Women as merchandise, a consequence of the crisis in Venezuela

Women as merchandise, a consequence of the crisis in Venezuela

© Provided by Agencia EFE

Caracas, Jul 6 (EFE) .- The economic crisis that has Venezuela mired in more than a five-year period of poverty has turned “many” women into exchange merchandise for crimes such as human trafficking and forced prostitution, an alarming situation. , according to the United Nations Population Fund (UNFPA).

The UNFPA national representative, Jorge Caro, explained to Efe that although Venezuela has no special mention in the recent world report prepared by that agency, there are several “alarms” about gender inequalities and other “harmful practices” against women in the country .

The study includes a description of “abusive masculinity”, an indicator “difficult” to explain but which is “installed” in Venezuelan society and which goes unnoticed despite being translated into multiple forms of violence against women.


During the first half of the year, she said, “there have been more femicides than deaths from COVID-19 in Venezuela,” a figure collected by non-governmental organizations that put the number of murders of women at 108 in the same period of time in which the country accounted for less than 60 deaths from the coronavirus pandemic.

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“That indicates to you that there is a serious problem and that there is a harmful practice that we have to denounce,” said the representative, noting that, although there is “a very significant lack of official figures,” it can unequivocally ensure that violence against the woman is “very present” in Venezuela.

UNFPA has warned that the environment of confinement, due to the quarantine in which the population is kept to prevent the spread of COVID-19, “exacerbates gender-based violence, taking it to the extreme of feminicide.”

Caro indicated that although Venezuela shows a positive rating on indicators of gender inequality such as access to education, the absence of data prevents determining whether there are other imbalances, such as the number of women in managerial positions in the country compared to men .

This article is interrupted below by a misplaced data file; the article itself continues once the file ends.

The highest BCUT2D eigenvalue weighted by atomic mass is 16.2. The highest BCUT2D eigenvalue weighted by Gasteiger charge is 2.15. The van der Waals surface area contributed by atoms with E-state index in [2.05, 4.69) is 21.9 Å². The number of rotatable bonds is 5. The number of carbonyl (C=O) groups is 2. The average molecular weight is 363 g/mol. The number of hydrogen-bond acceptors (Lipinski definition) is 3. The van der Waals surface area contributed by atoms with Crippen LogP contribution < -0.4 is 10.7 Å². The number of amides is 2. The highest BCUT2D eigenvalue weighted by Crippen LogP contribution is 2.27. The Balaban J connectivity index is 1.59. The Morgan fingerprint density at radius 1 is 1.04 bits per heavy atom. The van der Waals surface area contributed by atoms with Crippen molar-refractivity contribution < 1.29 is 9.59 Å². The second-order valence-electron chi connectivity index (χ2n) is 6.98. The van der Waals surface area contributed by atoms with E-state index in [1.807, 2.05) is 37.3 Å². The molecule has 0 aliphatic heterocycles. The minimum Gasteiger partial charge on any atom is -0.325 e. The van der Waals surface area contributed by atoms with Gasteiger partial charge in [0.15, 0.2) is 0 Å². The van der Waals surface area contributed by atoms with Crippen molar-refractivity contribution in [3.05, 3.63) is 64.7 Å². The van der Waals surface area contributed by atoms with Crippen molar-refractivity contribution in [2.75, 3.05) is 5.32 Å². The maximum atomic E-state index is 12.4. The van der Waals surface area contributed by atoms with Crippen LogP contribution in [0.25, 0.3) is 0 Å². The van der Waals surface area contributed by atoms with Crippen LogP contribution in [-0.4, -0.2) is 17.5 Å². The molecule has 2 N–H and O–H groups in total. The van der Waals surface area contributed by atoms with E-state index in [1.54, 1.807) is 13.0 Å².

“We know that with the crisis the possibility of trafficking, transactional sex, sex for food, and human trafficking has increased. It has been denounced but we do not have these data,” he said, referring to the last five years, when the Most of the population went on to live in misery, with hyperinflation and monetary devaluation.

The representative considers that one of the most characteristic features of this period of crisis has been “turning women into merchandise”.

This, he explains, takes the form of forced prostitution, of trading sex for food or money, through human trafficking or through neo-slavery, all present in the South American nation.

© Provided by Agencia EFE

“There are some dark pages there because we do not know how they are produced. What we do have is the certainty that there is human trafficking at the borders, that there is an increase and a very significant risk that trafficking is generated and it is mainly about women. during the crisis, “he said.


The official statistics of teenage pregnancy in Venezuela are also not updated, but through various estimates, UNFPA has determined that the country has one of the five highest rates in all of America.

In fact, in the recent report, Venezuela ranks above the entire continent in the average number of pregnancies for girls between the ages of 15 and 19 between 2003 and 2018.

“The numbers are not growing (…) they remain in a range that oscillates between 95 and 101 for every thousand pregnancies (…) and there is also a segment below 15 years that has grown, but they are not accounted for because they are linked to sexual violence, “explains Caro.

In addition, “there is an alarm on” by the increase in the number of women who die in childbirth, with 125 deaths for every 100,000 live births.

“A very important alarm sign,” she said, assuring that the UN and the government are trying to reduce maternal death, although there is still a “certain possibility that they will increase,” especially if unwanted pregnancies soar in the middle. of confinement, which could also trigger clandestine abortions.


While child marriage is not even measured in Venezuela, it has become “very common” the early union of girls ages 13 and 14 with men up to 10 years older, especially in rural areas, “in some cases seeking security” or financial support for teenage girls or their relatives.

Also – continued the UNFPA representative – there are numerous cases of people living in big cities like Caracas and looking for girls in rural areas to work in domestic service, take care of an adult or some children.

“Then they turn girls into merchandise that is traded (…) a girl who comes to a big city because they have delivered her loses all her future, her opportunities to study, to advance,” he said.

The UNFPA report called “Against My Will” shows for the first time a decrease in the Venezuelan population in the last five years, when nearly five million people left the country fleeing a crisis that flares up every day.

Héctor Pereira

(c) EFE Agency


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